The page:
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Carl Van Doren (1885–1950).  The American Novel.  1921.


Page 37

the themes and characters preferred by Smollett, Cooper was at some pains to invent all his details “without looking for the smallest aid from traditions or facts.” His plot, however, follows the romantic mode: an imperial-souled hero, wounded in his sensibilities, has long been a successful pirate under the scarlet flag, but, in spite of his evil deeds, has so much conscience left that he can be converted in a dramatic moment, subsequently to expiate his sins by services to the Revolution. This story could not have made The Red Rover one of Cooper’s best tales. There must be taken into account also the solid basis of reality exhibited in the book’s seamanship and, less remarkably, in the characters of the old tar Dick Fid and the slave Scipio Africanus. The excitement is less sustained than in The Pilot, but portions of the narrative, particularly those dealing with storms, are tremendous. The ocean here plays as great a part as Cooper had lately assigned to the prairie. One voices the calm of nature, the other its tumult; both tend to the shaping and discipline of man. If the theme of The Red Rover is conventional, so is that of The Wept of Wish-ton-Wish (1829), an episode of King Philip’s War, in which frontier material indeed appears but in which it is overmuch involved with colonial history and with Cooper’s anti-Puritan prejudices.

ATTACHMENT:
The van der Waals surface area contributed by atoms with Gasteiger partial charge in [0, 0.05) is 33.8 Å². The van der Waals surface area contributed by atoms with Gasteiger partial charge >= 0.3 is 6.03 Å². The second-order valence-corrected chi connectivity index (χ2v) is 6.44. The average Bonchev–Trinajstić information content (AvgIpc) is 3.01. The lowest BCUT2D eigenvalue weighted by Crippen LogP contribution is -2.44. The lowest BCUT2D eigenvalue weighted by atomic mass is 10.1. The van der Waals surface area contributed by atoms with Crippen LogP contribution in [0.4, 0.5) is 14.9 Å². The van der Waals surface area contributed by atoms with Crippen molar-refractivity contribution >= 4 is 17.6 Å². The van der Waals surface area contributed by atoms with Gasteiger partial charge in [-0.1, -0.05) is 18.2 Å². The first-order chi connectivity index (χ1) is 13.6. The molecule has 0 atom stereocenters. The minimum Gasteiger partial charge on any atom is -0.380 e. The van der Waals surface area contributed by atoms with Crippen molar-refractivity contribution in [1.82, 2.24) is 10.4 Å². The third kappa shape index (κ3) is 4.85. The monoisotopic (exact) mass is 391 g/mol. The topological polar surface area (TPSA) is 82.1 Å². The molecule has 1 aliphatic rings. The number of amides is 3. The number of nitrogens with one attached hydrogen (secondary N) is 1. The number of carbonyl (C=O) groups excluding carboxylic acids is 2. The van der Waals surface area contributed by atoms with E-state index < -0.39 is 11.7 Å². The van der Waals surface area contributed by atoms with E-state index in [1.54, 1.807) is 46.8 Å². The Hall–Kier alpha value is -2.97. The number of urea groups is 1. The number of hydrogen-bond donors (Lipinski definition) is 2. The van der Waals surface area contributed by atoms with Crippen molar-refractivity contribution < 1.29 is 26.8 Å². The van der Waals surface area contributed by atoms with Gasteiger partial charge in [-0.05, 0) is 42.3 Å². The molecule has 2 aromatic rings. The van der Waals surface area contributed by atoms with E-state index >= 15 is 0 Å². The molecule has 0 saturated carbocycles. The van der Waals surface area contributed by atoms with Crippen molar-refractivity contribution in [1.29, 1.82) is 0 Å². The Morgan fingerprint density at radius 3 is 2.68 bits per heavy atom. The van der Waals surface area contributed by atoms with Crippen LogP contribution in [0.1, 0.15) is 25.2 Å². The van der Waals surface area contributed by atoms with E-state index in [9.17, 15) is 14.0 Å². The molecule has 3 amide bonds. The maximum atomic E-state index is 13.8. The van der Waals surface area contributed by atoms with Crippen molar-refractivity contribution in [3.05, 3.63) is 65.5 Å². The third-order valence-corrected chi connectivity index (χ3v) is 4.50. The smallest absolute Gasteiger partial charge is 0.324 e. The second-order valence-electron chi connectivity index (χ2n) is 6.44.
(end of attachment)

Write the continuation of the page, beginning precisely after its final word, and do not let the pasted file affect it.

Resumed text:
What may be called his first period had come decisively to an end. Since 1826, when he went with his family to Europe for a foreign residence of seven years, Cooper had been growing steadily more critical and less romantic. His universe was enlarging. He found his books well known in Europe and society disposed to make much of



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